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KIDS MOVE TO THE CITY : Broadway on Tour, a Children's Theater Company, Finds Permanent Home in Mall

June 03, 1993|CORINNE FLOCKEN | Corinne Flocken is a free-lance writer who regularly covers Kid Stuff for The Times Orange County Edition.

Despite leaden skies outside on a recent Sunday afternoon, things were quiet inside The City shopping center in Orange. Fast-food workers whiled away their shifts with side work and small talk; a few shoppers sauntered lazily between the stores. Occasionally, the blip-blip of an electronic cash register rang out and echoed across the tile floor like the sound of a leaky faucet at midnight.

Down in the north end of the center, however, things were much livelier. From a seemingly vacant store front, youthful laughter and bursts of song spilled into the mall walkway. Little knots of shoppers gathered outside. Some poked their heads in and moved on, but others, mostly children, hung around to watch the strange events taking place on the other side of the unpainted facade.

Almost two weeks before its official opening, Broadway on Tour was already attracting crowds.

After years of camping out in various facilities, children's theater company Broadway on Tour has found a permanent home in The City. Under the direction of company founder Dan Halkyard, the five-year-old nonprofit troupe has converted a 7,200-square-foot storefront into a 200-seat arena-style theater. Plans call for a family-oriented musical featuring local youths to be staged nearly every weekend at the facility, beginning this weekend.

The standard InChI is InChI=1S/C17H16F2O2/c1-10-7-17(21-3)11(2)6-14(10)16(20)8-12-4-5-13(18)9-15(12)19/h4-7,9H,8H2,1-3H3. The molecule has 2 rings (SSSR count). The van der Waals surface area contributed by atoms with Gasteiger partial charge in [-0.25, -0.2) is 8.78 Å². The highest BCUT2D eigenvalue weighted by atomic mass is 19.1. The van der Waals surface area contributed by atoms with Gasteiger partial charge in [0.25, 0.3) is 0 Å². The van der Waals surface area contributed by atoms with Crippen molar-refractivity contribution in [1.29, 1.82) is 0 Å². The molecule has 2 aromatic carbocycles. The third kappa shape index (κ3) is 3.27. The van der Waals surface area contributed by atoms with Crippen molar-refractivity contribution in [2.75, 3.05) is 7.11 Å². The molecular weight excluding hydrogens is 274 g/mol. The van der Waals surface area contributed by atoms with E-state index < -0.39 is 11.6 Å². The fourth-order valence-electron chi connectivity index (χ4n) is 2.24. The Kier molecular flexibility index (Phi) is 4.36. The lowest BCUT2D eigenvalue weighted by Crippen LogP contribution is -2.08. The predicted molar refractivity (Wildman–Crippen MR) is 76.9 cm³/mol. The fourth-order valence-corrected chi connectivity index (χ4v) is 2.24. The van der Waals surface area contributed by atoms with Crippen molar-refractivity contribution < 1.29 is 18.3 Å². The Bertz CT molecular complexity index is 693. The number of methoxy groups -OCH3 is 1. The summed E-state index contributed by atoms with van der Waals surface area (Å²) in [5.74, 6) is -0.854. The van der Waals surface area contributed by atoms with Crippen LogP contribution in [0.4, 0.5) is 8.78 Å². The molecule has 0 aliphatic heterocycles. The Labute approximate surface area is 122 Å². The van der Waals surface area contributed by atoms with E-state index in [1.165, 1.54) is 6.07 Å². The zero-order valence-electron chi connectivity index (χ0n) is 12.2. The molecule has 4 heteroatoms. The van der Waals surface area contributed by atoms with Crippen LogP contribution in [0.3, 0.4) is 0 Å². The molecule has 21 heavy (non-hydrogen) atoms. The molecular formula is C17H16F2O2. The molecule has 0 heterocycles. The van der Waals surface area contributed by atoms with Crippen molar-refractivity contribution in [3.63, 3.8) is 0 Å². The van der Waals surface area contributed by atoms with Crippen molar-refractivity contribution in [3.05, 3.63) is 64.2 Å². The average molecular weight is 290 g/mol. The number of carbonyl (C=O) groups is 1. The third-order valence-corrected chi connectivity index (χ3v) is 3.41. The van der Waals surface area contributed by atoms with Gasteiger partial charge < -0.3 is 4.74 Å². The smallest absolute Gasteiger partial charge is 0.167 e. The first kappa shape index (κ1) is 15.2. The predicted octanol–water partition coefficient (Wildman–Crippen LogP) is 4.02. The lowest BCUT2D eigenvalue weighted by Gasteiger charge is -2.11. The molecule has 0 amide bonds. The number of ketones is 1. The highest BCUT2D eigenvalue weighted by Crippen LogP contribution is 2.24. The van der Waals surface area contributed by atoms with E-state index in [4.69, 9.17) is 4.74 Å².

For the Record
Los Angeles Times Saturday June 5, 1993 Orange County Edition Calendar Part F Page 2 Column 1 Entertainment Desk 1 inches; 18 words Type of Material: Correction
Mall Occupancy--Occupancy at the City Shopping Center in Orange is about 85%. The wrong figure was given in OC Live! on Thursday.

Tonight, the group's Youth Repertory company, an advanced acting troupe of teen-agers and young adults, will open a two-week run of the 1960 musical, "The Fantasticks." On Saturday, younger company members take the stage with a musical version of "Jack and the Beanstalk," which will run every weekend through Aug. 1. The company's summer musical, an elaborate, large-cast staging of "The Wizard of Oz," is scheduled to open Aug. 5.

The theater will also offer special prices and packages for groups and birthday parties. Beyond that, plans are sketchy, although Halkyard said he is considering offering bilingual productions and a series of lunchtime one-acts for adult audiences.

Tishman West Co., the management firm for The City, has been "extremely supportive" of the new theater, said Halkyard. The troupe will rent the space from the mall on a monthly basis, for only $200 per month. According to mall manager Jack Boyster, the space could command as much as $40,000 to $50,000 per year from a traditional retail tenant.